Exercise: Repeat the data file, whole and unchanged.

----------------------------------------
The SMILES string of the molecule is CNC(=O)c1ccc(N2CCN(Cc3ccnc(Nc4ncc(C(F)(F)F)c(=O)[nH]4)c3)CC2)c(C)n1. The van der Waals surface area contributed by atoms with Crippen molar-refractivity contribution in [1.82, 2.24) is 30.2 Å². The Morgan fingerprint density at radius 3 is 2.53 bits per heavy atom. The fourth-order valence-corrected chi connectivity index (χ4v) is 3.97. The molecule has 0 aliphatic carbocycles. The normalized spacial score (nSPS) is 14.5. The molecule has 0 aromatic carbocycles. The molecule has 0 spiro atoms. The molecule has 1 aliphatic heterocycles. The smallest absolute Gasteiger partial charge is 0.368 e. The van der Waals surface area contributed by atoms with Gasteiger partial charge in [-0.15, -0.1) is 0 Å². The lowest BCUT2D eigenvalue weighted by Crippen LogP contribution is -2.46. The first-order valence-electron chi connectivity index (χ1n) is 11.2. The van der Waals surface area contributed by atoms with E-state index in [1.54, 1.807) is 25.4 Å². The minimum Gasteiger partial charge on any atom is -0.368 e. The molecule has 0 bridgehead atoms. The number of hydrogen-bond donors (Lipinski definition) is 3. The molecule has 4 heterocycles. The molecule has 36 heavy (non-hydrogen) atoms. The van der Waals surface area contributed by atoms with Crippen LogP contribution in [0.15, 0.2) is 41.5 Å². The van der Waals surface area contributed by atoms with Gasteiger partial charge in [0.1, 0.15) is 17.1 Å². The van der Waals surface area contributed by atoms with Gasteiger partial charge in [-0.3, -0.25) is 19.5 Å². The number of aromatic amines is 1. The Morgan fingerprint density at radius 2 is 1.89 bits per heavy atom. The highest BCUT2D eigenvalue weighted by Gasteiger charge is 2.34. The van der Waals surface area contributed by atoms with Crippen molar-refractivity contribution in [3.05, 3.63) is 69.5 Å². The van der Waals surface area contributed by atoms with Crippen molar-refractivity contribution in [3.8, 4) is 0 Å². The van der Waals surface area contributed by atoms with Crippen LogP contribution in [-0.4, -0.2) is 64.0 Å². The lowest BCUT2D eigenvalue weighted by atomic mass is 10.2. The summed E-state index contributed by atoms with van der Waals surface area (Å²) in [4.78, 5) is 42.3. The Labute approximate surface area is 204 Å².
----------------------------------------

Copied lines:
The SMILES string of the molecule is CNC(=O)c1ccc(N2CCN(Cc3ccnc(Nc4ncc(C(F)(F)F)c(=O)[nH]4)c3)CC2)c(C)n1. The van der Waals surface area contributed by atoms with Crippen molar-refractivity contribution in [1.82, 2.24) is 30.2 Å². The Morgan fingerprint density at radius 3 is 2.53 bits per heavy atom. The fourth-order valence-corrected chi connectivity index (χ4v) is 3.97. The molecule has 0 aliphatic carbocycles. The normalized spacial score (nSPS) is 14.5. The molecule has 0 aromatic carbocycles. The molecule has 0 spiro atoms. The molecule has 1 aliphatic heterocycles. The smallest absolute Gasteiger partial charge is 0.368 e. The van der Waals surface area contributed by atoms with Gasteiger partial charge in [-0.15, -0.1) is 0 Å². The lowest BCUT2D eigenvalue weighted by Crippen LogP contribution is -2.46. The first-order valence-electron chi connectivity index (χ1n) is 11.2. The van der Waals surface area contributed by atoms with E-state index in [1.54, 1.807) is 25.4 Å². The minimum Gasteiger partial charge on any atom is -0.368 e. The molecule has 0 bridgehead atoms. The number of hydrogen-bond donors (Lipinski definition) is 3. The molecule has 4 heterocycles. The molecule has 36 heavy (non-hydrogen) atoms. The van der Waals surface area contributed by atoms with Crippen LogP contribution in [0.15, 0.2) is 41.5 Å². The van der Waals surface area contributed by atoms with Gasteiger partial charge in [0.1, 0.15) is 17.1 Å². The van der Waals surface area contributed by atoms with Gasteiger partial charge in [-0.3, -0.25) is 19.5 Å². The number of aromatic amines is 1. The Morgan fingerprint density at radius 2 is 1.89 bits per heavy atom. The highest BCUT2D eigenvalue weighted by Gasteiger charge is 2.34. The van der Waals surface area contributed by atoms with Crippen molar-refractivity contribution in [3.05, 3.63) is 69.5 Å². The van der Waals surface area contributed by atoms with Crippen molar-refractivity contribution in [3.8, 4) is 0 Å². The van der Waals surface area contributed by atoms with Crippen LogP contribution in [-0.4, -0.2) is 64.0 Å². The lowest BCUT2D eigenvalue weighted by atomic mass is 10.2. The summed E-state index contributed by atoms with van der Waals surface area (Å²) in [4.78, 5) is 42.3. The Labute approximate surface area is 204 Å².